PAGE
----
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Issues of looted art and restitution, particularly of art misappropriated during the Nazi era, continue to be prevalent topics in art news coverage and remain important concerns for museums worldwide. Karen Daly will provide an overview of the issues, discussing the response of the American museum community, considering how recovery and restitution efforts have evolved to the present day, including an overview of VMFA’s experiences in resolving art restitution claims.
Thomas R. Kline and Jennifer Morris advise clients on art, museum, and cultural heritage matters. Their experience in the areas of Nazi seizures, wartime looting, forced sales, and thefts has allowed them to resolve a wide variety of disputes on behalf of families, museums, auction houses, and foreign governments. Kline and Morris will discuss museum ethics and governance issues that affect both private and public collections. Through a series of case studies, they will address museums’ responsibilities in acquiring and selling artworks; complying with local, state, and federal laws, as well as intentional conventions; and resolving ownership disputes.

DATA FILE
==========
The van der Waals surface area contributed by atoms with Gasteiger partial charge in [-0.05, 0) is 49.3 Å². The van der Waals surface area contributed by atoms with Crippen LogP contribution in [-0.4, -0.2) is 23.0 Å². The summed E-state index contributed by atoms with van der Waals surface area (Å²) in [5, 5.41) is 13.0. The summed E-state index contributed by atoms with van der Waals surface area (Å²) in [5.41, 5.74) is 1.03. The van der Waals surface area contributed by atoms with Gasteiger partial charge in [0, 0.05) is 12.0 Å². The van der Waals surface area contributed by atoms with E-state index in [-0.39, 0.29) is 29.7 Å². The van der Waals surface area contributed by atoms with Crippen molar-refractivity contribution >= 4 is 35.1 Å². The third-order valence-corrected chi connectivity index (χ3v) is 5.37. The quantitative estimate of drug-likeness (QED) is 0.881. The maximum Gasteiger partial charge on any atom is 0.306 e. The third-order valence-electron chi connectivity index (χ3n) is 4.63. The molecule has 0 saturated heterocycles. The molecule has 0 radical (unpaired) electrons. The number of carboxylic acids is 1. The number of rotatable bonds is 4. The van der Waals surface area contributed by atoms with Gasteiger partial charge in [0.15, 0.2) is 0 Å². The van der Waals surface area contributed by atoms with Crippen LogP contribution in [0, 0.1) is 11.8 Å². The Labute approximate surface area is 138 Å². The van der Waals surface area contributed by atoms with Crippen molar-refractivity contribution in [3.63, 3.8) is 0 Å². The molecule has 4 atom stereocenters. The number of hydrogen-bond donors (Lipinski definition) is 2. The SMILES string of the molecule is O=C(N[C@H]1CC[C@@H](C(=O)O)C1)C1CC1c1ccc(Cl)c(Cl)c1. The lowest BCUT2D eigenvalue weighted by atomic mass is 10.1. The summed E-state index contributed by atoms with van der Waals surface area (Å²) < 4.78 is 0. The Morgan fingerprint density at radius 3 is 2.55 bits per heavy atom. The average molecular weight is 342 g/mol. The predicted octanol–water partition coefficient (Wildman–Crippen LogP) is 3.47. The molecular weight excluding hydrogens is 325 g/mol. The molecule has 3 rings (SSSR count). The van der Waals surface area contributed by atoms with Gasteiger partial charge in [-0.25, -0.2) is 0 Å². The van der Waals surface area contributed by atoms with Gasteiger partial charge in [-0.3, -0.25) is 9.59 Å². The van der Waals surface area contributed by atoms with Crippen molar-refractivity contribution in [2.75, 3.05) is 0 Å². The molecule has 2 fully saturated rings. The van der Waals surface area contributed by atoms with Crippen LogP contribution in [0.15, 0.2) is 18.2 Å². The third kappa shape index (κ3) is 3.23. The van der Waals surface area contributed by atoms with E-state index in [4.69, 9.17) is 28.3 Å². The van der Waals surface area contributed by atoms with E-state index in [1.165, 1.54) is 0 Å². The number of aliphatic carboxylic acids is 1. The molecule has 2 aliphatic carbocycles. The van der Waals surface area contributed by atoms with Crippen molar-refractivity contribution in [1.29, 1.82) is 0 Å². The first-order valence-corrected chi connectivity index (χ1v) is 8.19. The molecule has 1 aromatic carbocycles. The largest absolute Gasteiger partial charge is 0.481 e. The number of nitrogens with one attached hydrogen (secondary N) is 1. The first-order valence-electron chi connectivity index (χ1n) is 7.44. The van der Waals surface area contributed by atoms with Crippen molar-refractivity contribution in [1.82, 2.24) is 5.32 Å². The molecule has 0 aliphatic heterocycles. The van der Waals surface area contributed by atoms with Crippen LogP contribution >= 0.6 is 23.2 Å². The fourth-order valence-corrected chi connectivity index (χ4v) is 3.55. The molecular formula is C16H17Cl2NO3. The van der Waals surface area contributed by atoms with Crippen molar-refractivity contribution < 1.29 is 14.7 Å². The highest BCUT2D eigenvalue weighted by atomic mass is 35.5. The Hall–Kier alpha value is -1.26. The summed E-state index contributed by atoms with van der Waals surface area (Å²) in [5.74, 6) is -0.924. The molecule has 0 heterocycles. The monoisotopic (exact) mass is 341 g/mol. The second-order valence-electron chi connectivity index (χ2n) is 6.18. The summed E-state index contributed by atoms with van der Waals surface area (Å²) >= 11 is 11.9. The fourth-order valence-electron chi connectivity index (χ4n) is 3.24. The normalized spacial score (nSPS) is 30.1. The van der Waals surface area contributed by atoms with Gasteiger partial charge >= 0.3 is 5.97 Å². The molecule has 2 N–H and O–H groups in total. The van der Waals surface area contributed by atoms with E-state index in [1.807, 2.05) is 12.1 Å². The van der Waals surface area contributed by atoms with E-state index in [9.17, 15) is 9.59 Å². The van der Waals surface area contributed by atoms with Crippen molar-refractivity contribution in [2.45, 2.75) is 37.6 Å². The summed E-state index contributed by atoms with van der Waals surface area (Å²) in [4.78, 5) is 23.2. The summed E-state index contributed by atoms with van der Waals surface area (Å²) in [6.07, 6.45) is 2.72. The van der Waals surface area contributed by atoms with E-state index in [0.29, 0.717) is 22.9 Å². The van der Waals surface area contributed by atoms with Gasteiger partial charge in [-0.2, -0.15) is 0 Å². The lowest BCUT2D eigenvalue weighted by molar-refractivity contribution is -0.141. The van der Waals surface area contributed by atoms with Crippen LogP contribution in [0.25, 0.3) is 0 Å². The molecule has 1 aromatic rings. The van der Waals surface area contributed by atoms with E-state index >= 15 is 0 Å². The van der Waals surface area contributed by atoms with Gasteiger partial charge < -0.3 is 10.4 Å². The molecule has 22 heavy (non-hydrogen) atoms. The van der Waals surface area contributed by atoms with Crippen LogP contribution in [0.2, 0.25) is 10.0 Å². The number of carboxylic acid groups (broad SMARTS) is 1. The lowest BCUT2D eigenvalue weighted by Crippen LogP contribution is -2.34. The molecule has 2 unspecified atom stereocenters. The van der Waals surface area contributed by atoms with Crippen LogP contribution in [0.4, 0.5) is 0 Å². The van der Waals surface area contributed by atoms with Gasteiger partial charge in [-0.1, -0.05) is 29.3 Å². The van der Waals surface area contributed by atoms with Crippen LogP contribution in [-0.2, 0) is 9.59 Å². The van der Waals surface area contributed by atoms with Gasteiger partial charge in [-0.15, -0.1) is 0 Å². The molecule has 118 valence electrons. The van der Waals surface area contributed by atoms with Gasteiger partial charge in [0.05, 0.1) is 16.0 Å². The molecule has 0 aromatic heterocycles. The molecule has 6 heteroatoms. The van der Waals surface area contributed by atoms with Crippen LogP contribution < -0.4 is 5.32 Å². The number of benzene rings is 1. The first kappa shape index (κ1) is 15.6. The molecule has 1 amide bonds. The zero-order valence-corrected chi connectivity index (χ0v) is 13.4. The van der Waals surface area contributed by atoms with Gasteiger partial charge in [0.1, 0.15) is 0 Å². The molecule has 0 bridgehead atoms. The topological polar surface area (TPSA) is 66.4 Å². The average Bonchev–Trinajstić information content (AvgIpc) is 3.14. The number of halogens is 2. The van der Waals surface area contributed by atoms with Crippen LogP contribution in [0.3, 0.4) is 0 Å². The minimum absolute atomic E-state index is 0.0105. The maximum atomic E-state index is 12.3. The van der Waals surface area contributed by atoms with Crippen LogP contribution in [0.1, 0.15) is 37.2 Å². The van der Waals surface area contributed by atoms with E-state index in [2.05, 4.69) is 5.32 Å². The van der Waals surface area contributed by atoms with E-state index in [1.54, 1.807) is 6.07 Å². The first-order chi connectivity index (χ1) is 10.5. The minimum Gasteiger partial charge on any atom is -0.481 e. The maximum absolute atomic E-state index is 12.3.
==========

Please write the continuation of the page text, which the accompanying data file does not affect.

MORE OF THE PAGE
The Third Reich left a long legacy of looted art to be restituted, as did other wars and conflicts. In her talk, L. Eden Burgess will discuss how claimants have used the courts to try to right those wrongs. This series of programs is presented in cooperation with the following: William & Mary Art and Cultural Heritage Law Society; Cultural Heritage Partners, a law firm dedicated exclusively to serving cultural heritage clients; and the Virginia Museum of Fine Arts.